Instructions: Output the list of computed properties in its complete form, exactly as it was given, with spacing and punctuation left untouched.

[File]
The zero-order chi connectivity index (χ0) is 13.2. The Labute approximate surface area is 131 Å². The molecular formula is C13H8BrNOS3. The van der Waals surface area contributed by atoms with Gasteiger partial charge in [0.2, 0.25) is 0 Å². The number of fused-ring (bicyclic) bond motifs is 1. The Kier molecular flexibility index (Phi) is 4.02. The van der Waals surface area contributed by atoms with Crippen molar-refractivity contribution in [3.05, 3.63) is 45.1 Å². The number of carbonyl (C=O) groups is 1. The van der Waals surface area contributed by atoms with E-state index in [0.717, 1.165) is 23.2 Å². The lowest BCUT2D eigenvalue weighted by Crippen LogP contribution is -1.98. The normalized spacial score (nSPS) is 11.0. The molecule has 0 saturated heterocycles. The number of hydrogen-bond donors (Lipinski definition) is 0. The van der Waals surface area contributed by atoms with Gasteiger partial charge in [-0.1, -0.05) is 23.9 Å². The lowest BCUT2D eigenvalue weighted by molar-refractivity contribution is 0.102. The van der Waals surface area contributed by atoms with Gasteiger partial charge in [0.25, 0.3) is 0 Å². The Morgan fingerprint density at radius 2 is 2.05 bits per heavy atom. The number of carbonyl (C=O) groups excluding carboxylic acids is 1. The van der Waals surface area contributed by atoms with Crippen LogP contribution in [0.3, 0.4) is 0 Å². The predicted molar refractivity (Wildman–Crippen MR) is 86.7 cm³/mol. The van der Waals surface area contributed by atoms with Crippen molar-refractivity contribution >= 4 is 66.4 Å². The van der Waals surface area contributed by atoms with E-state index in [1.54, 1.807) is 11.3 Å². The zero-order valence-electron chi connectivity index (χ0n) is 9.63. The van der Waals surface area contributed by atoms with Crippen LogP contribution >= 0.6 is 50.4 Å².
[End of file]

The zero-order chi connectivity index (χ0) is 13.2. The Labute approximate surface area is 131 Å². The molecular formula is C13H8BrNOS3. The van der Waals surface area contributed by atoms with Gasteiger partial charge in [0.2, 0.25) is 0 Å². The number of fused-ring (bicyclic) bond motifs is 1. The Kier molecular flexibility index (Phi) is 4.02. The van der Waals surface area contributed by atoms with Crippen molar-refractivity contribution in [3.05, 3.63) is 45.1 Å². The number of carbonyl (C=O) groups is 1. The van der Waals surface area contributed by atoms with E-state index in [0.717, 1.165) is 23.2 Å². The lowest BCUT2D eigenvalue weighted by Crippen LogP contribution is -1.98. The normalized spacial score (nSPS) is 11.0. The molecule has 0 saturated heterocycles. The number of hydrogen-bond donors (Lipinski definition) is 0. The van der Waals surface area contributed by atoms with Gasteiger partial charge in [-0.1, -0.05) is 23.9 Å². The lowest BCUT2D eigenvalue weighted by molar-refractivity contribution is 0.102. The van der Waals surface area contributed by atoms with Gasteiger partial charge in [0.25, 0.3) is 0 Å². The Morgan fingerprint density at radius 2 is 2.05 bits per heavy atom. The number of carbonyl (C=O) groups excluding carboxylic acids is 1. The van der Waals surface area contributed by atoms with Crippen LogP contribution in [0.3, 0.4) is 0 Å². The predicted molar refractivity (Wildman–Crippen MR) is 86.7 cm³/mol. The van der Waals surface area contributed by atoms with Crippen molar-refractivity contribution >= 4 is 66.4 Å². The van der Waals surface area contributed by atoms with E-state index in [1.54, 1.807) is 11.3 Å². The zero-order valence-electron chi connectivity index (χ0n) is 9.63. The van der Waals surface area contributed by atoms with Crippen LogP contribution >= 0.6 is 50.4 Å².